film

Matt Belknap on Juno

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If we've learned anything here, it's that when people don't like something, they will object to and complain about every choice made within that thing. On a perverse level, I kind of enjoy how the "Juno" soundtrack punishes the hipster viewer/listener for knowing so much obscure music. Whereas the rest of the world is oblivious to the songs' sources and can just take them at face value, the hipster will go crazy with every needle drop and become filled with the indignant rage of a villager whose homeland has been invaded and his family raped. I have no doubt that, to the learned music fan, the "Juno" soundtrack is a cloying, ham-handed appropriation of indie music that tries too hard and exposes the filmmakers as hopeless poseurs... but then again, there were probably die-hard folkies who felt the same way about "The Graduate."

Matt Belknap of Never Not Funny and aspecialthing.com sums up the discourse on Juno quite ably.

Podcast: Eric Lax on Woody Allen

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Show: 
Bullseye

Jesse interviews Eric Lax. Lax is the author of "Woody Allen: A Biography," "On Being Funny" and most recently "Conversations with Woody Allen." Since being assigned to profile Allen for the New York Times magazine almost forty years ago, Lax has followed the comedian and filmmaker's career, interviewing him regularly. We talk about Allen's life and enormous ouvre, from the great to, well... The Curse of the Jade Scorpion.

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You might also enjoy these past interview programs:
Shelley Berman & Mr. Wizard
Hollywood Outsiders: Rebel Filmmakers and Great Film Critics
Demetri Martin & H. Jon Benjamin (MP3)

The Pope and Michaelangelo from Monty Python

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Something is wrong with The Last Supper.

"Is it the disciples? Did I make them look too Jewish? I tried to make Judas look the most Jewish..."

via Kung Fu Grippe

Podcast: The Best Music & Movies of 2007 with the editors of The Onion's AV Club

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Show:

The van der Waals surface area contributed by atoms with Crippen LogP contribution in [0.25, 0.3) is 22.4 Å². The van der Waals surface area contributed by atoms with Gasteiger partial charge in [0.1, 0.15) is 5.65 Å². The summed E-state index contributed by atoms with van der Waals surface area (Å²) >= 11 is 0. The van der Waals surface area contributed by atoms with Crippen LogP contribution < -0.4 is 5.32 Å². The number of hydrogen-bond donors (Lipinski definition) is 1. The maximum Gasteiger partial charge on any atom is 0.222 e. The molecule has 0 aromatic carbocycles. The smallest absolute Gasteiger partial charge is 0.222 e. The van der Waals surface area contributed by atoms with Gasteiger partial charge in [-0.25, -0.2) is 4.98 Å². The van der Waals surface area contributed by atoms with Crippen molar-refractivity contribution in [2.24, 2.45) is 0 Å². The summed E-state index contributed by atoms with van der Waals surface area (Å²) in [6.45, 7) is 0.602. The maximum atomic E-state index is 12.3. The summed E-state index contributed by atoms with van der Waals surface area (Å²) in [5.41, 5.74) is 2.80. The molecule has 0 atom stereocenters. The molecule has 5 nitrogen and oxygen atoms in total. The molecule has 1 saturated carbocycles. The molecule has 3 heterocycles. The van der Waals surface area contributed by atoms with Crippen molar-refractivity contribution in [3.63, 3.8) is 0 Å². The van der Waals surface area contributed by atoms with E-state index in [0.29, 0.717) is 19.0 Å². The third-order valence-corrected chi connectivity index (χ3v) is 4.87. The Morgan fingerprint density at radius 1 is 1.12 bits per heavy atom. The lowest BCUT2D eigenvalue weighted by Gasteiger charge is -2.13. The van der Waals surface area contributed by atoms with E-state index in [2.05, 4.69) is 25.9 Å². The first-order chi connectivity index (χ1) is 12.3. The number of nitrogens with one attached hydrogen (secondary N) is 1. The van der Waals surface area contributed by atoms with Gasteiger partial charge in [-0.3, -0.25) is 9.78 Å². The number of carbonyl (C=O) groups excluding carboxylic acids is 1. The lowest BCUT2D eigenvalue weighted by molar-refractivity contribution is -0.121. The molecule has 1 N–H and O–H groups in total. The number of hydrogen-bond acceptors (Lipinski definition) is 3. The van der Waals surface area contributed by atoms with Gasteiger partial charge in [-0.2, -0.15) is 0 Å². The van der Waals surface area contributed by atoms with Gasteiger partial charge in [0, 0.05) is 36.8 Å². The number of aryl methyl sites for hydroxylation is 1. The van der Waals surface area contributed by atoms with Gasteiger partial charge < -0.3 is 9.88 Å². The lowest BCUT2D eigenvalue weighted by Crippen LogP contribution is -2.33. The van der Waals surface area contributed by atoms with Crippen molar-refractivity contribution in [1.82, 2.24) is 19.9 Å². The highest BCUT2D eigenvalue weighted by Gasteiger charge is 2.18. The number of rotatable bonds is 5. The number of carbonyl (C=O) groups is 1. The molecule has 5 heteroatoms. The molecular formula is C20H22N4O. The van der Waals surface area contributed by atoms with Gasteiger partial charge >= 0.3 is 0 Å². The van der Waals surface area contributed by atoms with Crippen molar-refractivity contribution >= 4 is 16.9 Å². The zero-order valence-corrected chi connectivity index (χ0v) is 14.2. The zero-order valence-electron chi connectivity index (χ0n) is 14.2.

Bullseye


This one's a podcast exclusive -- the best music and movies of the year for 2007. Managing editor Josh Modell runs down the music side, and Film Editor Scott Tobias runs down the world of film. You can find the full film list here, and the full music list here.

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You might also enjoy these past interview programs:
Satirist George Saunders
Artist/Writer/Filmmaker Miranda July
Comedian Dave Hill

Podcast: Burn to Shine with Brendan Canty

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Show: 
Bullseye


This week, we talk with Brendan Canty. He's best known as the drummer for the punk rock band Fugazi, but he's also made his name as a record and film producer. We talk about his high concept music DVD series "Burn to Shine." Each DVD features a group of bands representing a regional rock scene, each of which play a song in a house that's slated to be burned down by the fire department. Brendan says he hopes each DVD captures a moment in the music scene of a certain place.

We also talk about how Brendan feels about making a new career after 17 years with Fugazi, and about being a rock & roll dad.

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Podcast: Chris Elliott

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Show: 
Bullseye


Chris Elliott is an alternative comedy legend. He began his career as a runner on Late Night with David Letterman, before becoming an iconic writer/performer on that show. He turned his fame into a bizarre sitcom called Get A Life and a perhaps even stranger film called Cabin Boy. More recently, he's appeared in films like There's Something About Mary, Groundhog Day and Scary Movie and in many TV shows, including The King of Queens and Everybody Loves Raymond. He's now an author, with a new novel called "Into Hot Air: Mounting Mount Everest."

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You might also enjoy these past interview programs:
Satirist George Saunders
Artist/Writer/Filmmaker Miranda July
Comedian Dave Hill

Podcast: JJGo Ep. 46: Halloween Spooktacular

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This week on the show Jordan and Jesse talk with Adam Kempenaar from the podcast Filmspotting and we hear about Jesse's new dog - basically there aren't a lot of scary things.

THIS WEEK'S ACTION ITEMS:
* What was your worst holiday ever and why? Tell us the story!
* It's the semi-final of the battle of the animals. It's Hippo vs. Bear!

CONTINUING ACTION ITEMS:


* Review the show on iTunes.
* Do you have a dispute Judge John Hodgman can solve on a future broadcast? Email it to us! Put Judge John in the subject line.
* Have personal questions for Jesse and Jordan? Call 206-984-4FUN and tell us what they are!
* Does It Hold Up? JJGo's new action item!! Tell us about the things you liked in your youth that are still entertaining in 2007! Call 206-984-4FUN!
* Would you like to play Would You Rather with us on a future episode? Email us or give us a call at 206-984-4FUN.

Call 206-984-4FUN to share your thoughts on these ACTION ITEMS.

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Our theme music: "Love You" by The Free Design, courtesy of The Free Design and Light in the Attic Records

Podcast: Sarah Lamm, director of "Dr. Bronner's Magic Soapbox"

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Show: